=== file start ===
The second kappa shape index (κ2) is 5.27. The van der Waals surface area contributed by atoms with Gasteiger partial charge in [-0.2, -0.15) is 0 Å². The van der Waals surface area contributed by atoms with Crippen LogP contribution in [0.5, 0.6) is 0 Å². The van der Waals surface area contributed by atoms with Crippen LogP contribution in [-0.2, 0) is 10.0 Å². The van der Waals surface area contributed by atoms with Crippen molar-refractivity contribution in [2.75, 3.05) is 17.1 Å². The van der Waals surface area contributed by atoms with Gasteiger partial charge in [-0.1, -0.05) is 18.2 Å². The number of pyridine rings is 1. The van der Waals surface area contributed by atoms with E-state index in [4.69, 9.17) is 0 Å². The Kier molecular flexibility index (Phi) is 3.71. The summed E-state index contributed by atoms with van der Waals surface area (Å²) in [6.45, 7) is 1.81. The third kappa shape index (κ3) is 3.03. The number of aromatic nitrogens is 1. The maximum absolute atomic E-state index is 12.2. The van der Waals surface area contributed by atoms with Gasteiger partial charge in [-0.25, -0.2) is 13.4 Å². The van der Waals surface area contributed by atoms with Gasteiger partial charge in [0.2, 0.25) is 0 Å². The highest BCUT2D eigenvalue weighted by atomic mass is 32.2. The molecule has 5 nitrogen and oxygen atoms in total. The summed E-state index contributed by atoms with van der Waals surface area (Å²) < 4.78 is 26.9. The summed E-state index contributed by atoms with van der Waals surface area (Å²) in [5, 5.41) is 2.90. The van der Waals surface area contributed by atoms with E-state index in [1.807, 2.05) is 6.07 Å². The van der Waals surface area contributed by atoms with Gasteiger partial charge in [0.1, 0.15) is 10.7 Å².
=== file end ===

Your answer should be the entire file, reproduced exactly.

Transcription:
The second kappa shape index (κ2) is 5.27. The van der Waals surface area contributed by atoms with Gasteiger partial charge in [-0.2, -0.15) is 0 Å². The van der Waals surface area contributed by atoms with Crippen LogP contribution in [0.5, 0.6) is 0 Å². The van der Waals surface area contributed by atoms with Crippen LogP contribution in [-0.2, 0) is 10.0 Å². The van der Waals surface area contributed by atoms with Crippen molar-refractivity contribution in [2.75, 3.05) is 17.1 Å². The van der Waals surface area contributed by atoms with Gasteiger partial charge in [-0.1, -0.05) is 18.2 Å². The number of pyridine rings is 1. The van der Waals surface area contributed by atoms with E-state index in [4.69, 9.17) is 0 Å². The Kier molecular flexibility index (Phi) is 3.71. The summed E-state index contributed by atoms with van der Waals surface area (Å²) in [6.45, 7) is 1.81. The third kappa shape index (κ3) is 3.03. The number of aromatic nitrogens is 1. The maximum absolute atomic E-state index is 12.2. The van der Waals surface area contributed by atoms with Gasteiger partial charge in [-0.25, -0.2) is 13.4 Å². The van der Waals surface area contributed by atoms with Gasteiger partial charge in [0.2, 0.25) is 0 Å². The highest BCUT2D eigenvalue weighted by atomic mass is 32.2. The molecule has 5 nitrogen and oxygen atoms in total. The summed E-state index contributed by atoms with van der Waals surface area (Å²) < 4.78 is 26.9. The summed E-state index contributed by atoms with van der Waals surface area (Å²) in [5, 5.41) is 2.90. The van der Waals surface area contributed by atoms with E-state index in [1.807, 2.05) is 6.07 Å². The van der Waals surface area contributed by atoms with Gasteiger partial charge in [0.1, 0.15) is 10.7 Å².